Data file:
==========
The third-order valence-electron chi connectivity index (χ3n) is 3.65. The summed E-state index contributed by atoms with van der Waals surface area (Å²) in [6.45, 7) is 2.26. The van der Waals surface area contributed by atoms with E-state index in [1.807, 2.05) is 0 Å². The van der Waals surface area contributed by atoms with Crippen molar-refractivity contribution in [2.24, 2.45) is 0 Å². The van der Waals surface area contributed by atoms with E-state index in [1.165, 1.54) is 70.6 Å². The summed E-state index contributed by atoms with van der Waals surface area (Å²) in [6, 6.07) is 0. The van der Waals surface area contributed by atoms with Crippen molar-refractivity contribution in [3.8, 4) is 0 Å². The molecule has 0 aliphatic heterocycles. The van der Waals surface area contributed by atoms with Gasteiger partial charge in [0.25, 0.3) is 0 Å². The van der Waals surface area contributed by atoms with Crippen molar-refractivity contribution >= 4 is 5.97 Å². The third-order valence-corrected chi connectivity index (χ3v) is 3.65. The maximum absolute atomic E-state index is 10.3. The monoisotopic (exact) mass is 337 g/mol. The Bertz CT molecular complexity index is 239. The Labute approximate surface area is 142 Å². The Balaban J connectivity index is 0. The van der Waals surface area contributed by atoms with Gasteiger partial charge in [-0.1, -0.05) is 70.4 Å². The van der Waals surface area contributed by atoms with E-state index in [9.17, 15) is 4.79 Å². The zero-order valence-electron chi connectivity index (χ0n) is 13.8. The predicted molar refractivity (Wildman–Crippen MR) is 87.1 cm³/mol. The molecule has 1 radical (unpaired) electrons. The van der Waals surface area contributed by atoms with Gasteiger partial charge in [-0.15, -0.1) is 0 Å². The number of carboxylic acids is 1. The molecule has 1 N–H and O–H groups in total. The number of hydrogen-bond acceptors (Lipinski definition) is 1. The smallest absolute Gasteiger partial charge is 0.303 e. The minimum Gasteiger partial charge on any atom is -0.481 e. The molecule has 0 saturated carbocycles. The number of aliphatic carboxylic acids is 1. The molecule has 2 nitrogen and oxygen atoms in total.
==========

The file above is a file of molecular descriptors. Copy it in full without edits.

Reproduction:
The third-order valence-electron chi connectivity index (χ3n) is 3.65. The summed E-state index contributed by atoms with van der Waals surface area (Å²) in [6.45, 7) is 2.26. The van der Waals surface area contributed by atoms with E-state index in [1.807, 2.05) is 0 Å². The van der Waals surface area contributed by atoms with Crippen molar-refractivity contribution in [2.24, 2.45) is 0 Å². The van der Waals surface area contributed by atoms with E-state index in [1.165, 1.54) is 70.6 Å². The summed E-state index contributed by atoms with van der Waals surface area (Å²) in [6, 6.07) is 0. The van der Waals surface area contributed by atoms with Crippen molar-refractivity contribution in [3.8, 4) is 0 Å². The molecule has 0 aliphatic heterocycles. The van der Waals surface area contributed by atoms with Gasteiger partial charge in [0.25, 0.3) is 0 Å². The van der Waals surface area contributed by atoms with Crippen molar-refractivity contribution >= 4 is 5.97 Å². The third-order valence-corrected chi connectivity index (χ3v) is 3.65. The maximum absolute atomic E-state index is 10.3. The monoisotopic (exact) mass is 337 g/mol. The Bertz CT molecular complexity index is 239. The Labute approximate surface area is 142 Å². The Balaban J connectivity index is 0. The van der Waals surface area contributed by atoms with Gasteiger partial charge in [-0.1, -0.05) is 70.4 Å². The van der Waals surface area contributed by atoms with E-state index in [9.17, 15) is 4.79 Å². The zero-order valence-electron chi connectivity index (χ0n) is 13.8. The predicted molar refractivity (Wildman–Crippen MR) is 87.1 cm³/mol. The molecule has 1 radical (unpaired) electrons. The van der Waals surface area contributed by atoms with Gasteiger partial charge in [-0.15, -0.1) is 0 Å². The number of carboxylic acids is 1. The molecule has 1 N–H and O–H groups in total. The number of hydrogen-bond acceptors (Lipinski definition) is 1. The smallest absolute Gasteiger partial charge is 0.303 e. The minimum Gasteiger partial charge on any atom is -0.481 e. The molecule has 0 saturated carbocycles. The number of aliphatic carboxylic acids is 1. The molecule has 2 nitrogen and oxygen atoms in total.